Retrospective studies suggest that non-neurologic organ failure may contribute to 2/3 of all deaths after TBI, but the actual incidence rates of specific intensive care unit (ICU) complications in moderate-severe TBI are not known. In a prospective observational cohort study of consecutive TBI patients from a single Level I trauma center (UMASS) over the period 11/2009 – 2/2012, we identified the ten most common medical complications after ICU admission according to strict pre-specified criteria in 170 moderate-severe TBI patients. The mean age of the study sample was 51 years, 72% were men, and the median GCS and injury severity scores were 4 and 29, respectively. Incidence rates of the ten most common medical complications in the ICU were: hyperglycemia (75%), fever (62%), systemic inflammatory response syndrome (38%), cardiac complications (36%), hypotension requiring vasopressors (35%), pneumonia (any type [34%]); sepsis (33%), anemia requiring transfusion (31%), other pulmonary complications (ARDS, pulmonary edema [26%]), and hyponatremia (sodium ≤134mEq/L; [23%]). Medical complications in moderate-severe TBI are very common, and their association with important patient outcomes should be further investigated. Specific medical complications may pose attractive modifiable treatment targets to improve the outcome of moderate-severe TBI patients.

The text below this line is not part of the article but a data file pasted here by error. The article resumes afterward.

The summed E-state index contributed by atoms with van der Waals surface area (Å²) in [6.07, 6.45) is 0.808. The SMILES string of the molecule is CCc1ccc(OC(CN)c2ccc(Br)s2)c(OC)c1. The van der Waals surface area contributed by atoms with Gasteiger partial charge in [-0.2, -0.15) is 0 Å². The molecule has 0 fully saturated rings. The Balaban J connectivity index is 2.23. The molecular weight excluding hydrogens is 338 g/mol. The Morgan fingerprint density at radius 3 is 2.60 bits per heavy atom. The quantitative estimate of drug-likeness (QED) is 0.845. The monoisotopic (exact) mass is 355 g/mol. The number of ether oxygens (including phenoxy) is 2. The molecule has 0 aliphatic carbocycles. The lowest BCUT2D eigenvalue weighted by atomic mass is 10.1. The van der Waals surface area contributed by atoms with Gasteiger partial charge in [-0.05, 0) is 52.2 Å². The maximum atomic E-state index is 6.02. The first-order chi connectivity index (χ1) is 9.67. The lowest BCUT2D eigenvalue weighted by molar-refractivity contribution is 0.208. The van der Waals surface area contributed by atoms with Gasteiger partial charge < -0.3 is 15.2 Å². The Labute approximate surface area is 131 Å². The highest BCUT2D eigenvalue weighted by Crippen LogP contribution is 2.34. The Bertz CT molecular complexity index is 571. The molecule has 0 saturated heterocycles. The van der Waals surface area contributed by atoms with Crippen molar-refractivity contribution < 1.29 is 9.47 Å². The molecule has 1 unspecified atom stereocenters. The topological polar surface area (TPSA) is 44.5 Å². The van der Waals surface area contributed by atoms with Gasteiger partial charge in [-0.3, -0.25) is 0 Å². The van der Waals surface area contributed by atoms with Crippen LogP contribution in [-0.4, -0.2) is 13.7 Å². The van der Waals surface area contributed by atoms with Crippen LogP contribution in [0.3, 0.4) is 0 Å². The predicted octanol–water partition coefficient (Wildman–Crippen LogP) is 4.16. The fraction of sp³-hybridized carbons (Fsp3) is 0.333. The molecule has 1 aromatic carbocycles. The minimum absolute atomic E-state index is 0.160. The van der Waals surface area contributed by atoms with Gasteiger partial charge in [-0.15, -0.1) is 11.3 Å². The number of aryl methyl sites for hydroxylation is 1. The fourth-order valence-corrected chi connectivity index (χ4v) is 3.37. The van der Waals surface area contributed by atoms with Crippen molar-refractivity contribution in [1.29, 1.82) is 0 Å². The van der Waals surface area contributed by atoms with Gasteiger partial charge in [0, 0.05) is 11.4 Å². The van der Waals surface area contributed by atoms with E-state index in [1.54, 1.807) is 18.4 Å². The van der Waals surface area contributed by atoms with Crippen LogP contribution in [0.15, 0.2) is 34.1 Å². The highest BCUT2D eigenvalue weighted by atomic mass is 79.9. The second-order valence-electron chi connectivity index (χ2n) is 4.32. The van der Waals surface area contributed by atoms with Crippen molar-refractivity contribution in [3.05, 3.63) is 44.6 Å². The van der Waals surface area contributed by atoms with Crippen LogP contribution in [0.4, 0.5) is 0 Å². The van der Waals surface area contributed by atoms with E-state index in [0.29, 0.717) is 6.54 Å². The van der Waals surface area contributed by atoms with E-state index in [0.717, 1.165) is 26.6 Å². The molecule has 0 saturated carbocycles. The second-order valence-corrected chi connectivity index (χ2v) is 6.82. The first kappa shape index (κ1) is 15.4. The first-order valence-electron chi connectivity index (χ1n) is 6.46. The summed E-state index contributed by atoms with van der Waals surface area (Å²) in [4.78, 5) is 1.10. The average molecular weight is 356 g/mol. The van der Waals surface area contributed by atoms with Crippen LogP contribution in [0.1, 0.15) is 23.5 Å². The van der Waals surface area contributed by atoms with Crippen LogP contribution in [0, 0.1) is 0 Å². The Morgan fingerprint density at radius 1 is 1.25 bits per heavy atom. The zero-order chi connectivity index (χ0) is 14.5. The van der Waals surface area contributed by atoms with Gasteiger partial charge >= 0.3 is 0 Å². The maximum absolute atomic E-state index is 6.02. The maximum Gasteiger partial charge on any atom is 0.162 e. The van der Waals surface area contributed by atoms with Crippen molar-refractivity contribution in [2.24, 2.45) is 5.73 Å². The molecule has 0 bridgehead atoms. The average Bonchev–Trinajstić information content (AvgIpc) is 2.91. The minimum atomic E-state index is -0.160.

Available at: http://works.bepress.com/robert_goldberg/343/